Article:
Education reforms creating system of ‘winners’ and ‘losers’


Inequality in England’s schools appears to have increased following government reforms, with fewer children from less well-off backgrounds now attending higher rated schools.

Professor Toby Greany and Dr Rob Higham, authors of the hard-hitting 'Hierarchy, Markets and Networks' study, warned current policies were creating a “system of winners and losers” as schools acted in “selfish” ways to protect their own interests. They found the system had become less equitable, with higher achieving schools accepting fewer pupils from disadvantaged backgrounds than before.

Faced with pressures to perform to achieve higher Ofsted grades, for fear of being taken over by Multi-Academy Trusts that could narrow their curriculums, the report looked at the tactics schools were implementing to attract pupils and funding.

Two thirds of school leaders surveyed as part of the study agreed that "inequalities between schools are becoming wider as a result of current government policy".

The new state of the nation report by the UCL Institute of Education included 47 school case studies, from 2014 to 2017. It analyses how well the ‘self-improving school-led system’ (SISS) policy agenda, which was brought in in 2010 by the coalition government has worked, and the implications it has had on schools. The research also surveyed almost 700 school leaders, looked at 10 years of Ofsted results and analysed how well Multi-Academy-Trusts worked.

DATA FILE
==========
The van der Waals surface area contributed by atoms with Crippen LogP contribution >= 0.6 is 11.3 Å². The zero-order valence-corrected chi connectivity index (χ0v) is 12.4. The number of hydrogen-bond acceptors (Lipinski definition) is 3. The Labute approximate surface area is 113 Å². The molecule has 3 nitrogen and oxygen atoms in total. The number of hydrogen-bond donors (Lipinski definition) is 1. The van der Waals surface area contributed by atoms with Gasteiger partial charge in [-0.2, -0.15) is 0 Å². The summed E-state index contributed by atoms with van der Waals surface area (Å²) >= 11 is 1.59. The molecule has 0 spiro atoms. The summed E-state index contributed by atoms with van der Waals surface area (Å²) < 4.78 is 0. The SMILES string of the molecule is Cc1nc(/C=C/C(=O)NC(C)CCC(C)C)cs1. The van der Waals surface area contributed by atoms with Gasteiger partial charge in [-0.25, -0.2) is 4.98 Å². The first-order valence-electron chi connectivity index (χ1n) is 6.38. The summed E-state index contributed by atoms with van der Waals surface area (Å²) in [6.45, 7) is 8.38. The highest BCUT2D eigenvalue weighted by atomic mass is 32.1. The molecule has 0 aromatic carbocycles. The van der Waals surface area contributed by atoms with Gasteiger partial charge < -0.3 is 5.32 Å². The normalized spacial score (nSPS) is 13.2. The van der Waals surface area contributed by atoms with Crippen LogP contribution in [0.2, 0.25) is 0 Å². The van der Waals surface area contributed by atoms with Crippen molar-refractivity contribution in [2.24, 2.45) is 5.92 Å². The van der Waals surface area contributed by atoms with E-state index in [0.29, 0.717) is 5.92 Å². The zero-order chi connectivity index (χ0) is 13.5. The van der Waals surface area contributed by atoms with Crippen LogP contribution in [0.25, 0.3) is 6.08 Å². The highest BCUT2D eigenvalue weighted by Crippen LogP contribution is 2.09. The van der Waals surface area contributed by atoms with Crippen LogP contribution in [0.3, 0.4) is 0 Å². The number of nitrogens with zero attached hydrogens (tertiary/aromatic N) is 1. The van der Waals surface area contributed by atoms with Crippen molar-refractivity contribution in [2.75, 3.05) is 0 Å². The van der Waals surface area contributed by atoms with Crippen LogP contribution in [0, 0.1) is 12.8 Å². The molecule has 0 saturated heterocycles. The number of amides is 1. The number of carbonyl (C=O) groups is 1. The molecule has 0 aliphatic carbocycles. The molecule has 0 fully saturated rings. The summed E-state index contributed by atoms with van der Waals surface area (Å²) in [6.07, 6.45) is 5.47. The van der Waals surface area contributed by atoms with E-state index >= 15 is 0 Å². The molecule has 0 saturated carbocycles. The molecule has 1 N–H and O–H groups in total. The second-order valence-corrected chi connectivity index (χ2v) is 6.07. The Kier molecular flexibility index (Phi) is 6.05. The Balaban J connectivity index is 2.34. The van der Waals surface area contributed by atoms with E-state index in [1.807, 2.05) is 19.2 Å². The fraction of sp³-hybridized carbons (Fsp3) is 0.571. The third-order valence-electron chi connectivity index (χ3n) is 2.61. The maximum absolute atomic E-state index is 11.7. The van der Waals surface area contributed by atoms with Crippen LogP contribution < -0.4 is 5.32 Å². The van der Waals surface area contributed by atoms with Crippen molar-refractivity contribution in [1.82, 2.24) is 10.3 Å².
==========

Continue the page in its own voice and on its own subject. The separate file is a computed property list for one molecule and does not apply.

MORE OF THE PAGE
The report states: “The schools judged Good and Outstanding between 2010 and 2015 saw a relative reduction in the percentage of students eligible for free school meals (FSMs) compared to the 2005-2010 period, while schools judged Satisfactory, Requires Improvement and Inadequate saw a relative increase. Schools that retained an Outstanding grade between 2010 and 2015 saw a greater relative reduction in FSM pupils compared to schools that were Outstanding in 2010 but that had been downgraded by 2015.

The report also found many schools struggled with the competitive pressures over the types of pupils and the levels of funding they could attract, leading to high stress levels.

The report quoted one school leader as saying: “It doesn’t sit easily with my values as a teacher, but everybody wants those bright, sharp, well-motivated, middle-class children who are going to get the top grades.”

It also found “support for the most vulnerable children is reducing, with a tendency for these pupils to become more concentrated in certain schools”.

Co-author Professor Toby Greany warned: “The problem is that the system is hard-wired to encourage selfish behaviour, because the consequences of a drop in exam scores or Ofsted grade can be so catastrophic.

“At present we see a system of winners and losers, with increasing incoherence and a loss of equity as a result.”

While higher status schools seemed to be benefiting from policies, schools on the other end of the spectrum were facing more challenges, the study found, such as being undersubscribed and having “disproportionate numbers of disadvantaged, migrant and hard-to-place children”.

The differences in schools were further highlighted by what schools interpreted as “challenging” behaviour. “Several schools in one locality, for instance, had been shocked to learn a higher-status neighbour made referrals to children’s social care for ‘repeated swearing’ when, one of the headteachers argued, referrals ‘in my staff’s head [are for] things like biting, kicking, spitting … injuring people’,” the study said.

July 2018

School Leadership Today